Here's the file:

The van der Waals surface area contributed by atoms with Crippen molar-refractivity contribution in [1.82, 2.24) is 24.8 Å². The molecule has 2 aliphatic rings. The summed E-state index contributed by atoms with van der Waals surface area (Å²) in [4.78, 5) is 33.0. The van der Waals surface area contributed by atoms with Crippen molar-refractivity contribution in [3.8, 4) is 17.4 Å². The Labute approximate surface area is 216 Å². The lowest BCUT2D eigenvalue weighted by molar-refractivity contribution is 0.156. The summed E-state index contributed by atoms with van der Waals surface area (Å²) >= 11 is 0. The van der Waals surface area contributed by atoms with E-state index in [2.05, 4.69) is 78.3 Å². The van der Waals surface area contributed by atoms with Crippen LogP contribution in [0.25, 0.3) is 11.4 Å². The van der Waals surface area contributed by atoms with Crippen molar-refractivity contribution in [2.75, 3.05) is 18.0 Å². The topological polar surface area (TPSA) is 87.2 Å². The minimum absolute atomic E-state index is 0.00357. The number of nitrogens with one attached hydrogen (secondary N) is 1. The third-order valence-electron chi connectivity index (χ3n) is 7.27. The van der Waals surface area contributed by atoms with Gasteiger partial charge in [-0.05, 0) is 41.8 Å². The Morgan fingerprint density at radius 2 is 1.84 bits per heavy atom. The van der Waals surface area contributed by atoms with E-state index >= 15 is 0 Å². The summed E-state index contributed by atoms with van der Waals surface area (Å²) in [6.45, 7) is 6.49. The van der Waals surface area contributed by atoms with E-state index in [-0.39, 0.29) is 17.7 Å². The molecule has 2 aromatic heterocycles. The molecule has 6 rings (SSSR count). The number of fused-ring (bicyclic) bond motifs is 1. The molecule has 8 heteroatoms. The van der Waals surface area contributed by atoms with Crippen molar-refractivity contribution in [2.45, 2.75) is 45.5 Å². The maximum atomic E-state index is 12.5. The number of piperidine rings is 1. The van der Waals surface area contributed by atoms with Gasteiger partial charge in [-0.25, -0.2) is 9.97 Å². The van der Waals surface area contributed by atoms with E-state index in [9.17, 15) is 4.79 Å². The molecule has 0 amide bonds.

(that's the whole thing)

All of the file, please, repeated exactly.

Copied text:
The van der Waals surface area contributed by atoms with Crippen molar-refractivity contribution in [1.82, 2.24) is 24.8 Å². The molecule has 2 aliphatic rings. The summed E-state index contributed by atoms with van der Waals surface area (Å²) in [4.78, 5) is 33.0. The van der Waals surface area contributed by atoms with Crippen molar-refractivity contribution in [3.8, 4) is 17.4 Å². The Labute approximate surface area is 216 Å². The lowest BCUT2D eigenvalue weighted by molar-refractivity contribution is 0.156. The summed E-state index contributed by atoms with van der Waals surface area (Å²) >= 11 is 0. The van der Waals surface area contributed by atoms with E-state index in [2.05, 4.69) is 78.3 Å². The van der Waals surface area contributed by atoms with Crippen LogP contribution in [0.25, 0.3) is 11.4 Å². The van der Waals surface area contributed by atoms with Crippen molar-refractivity contribution in [2.75, 3.05) is 18.0 Å². The topological polar surface area (TPSA) is 87.2 Å². The minimum absolute atomic E-state index is 0.00357. The number of nitrogens with one attached hydrogen (secondary N) is 1. The third-order valence-electron chi connectivity index (χ3n) is 7.27. The van der Waals surface area contributed by atoms with Gasteiger partial charge in [-0.05, 0) is 41.8 Å². The Morgan fingerprint density at radius 2 is 1.84 bits per heavy atom. The van der Waals surface area contributed by atoms with E-state index >= 15 is 0 Å². The summed E-state index contributed by atoms with van der Waals surface area (Å²) in [6.45, 7) is 6.49. The van der Waals surface area contributed by atoms with E-state index in [-0.39, 0.29) is 17.7 Å². The molecule has 2 aromatic heterocycles. The molecule has 6 rings (SSSR count). The number of fused-ring (bicyclic) bond motifs is 1. The molecule has 8 heteroatoms. The van der Waals surface area contributed by atoms with Crippen molar-refractivity contribution in [2.45, 2.75) is 45.5 Å². The maximum atomic E-state index is 12.5. The number of piperidine rings is 1. The van der Waals surface area contributed by atoms with Gasteiger partial charge in [-0.25, -0.2) is 9.97 Å². The van der Waals surface area contributed by atoms with E-state index in [9.17, 15) is 4.79 Å². The molecule has 0 amide bonds.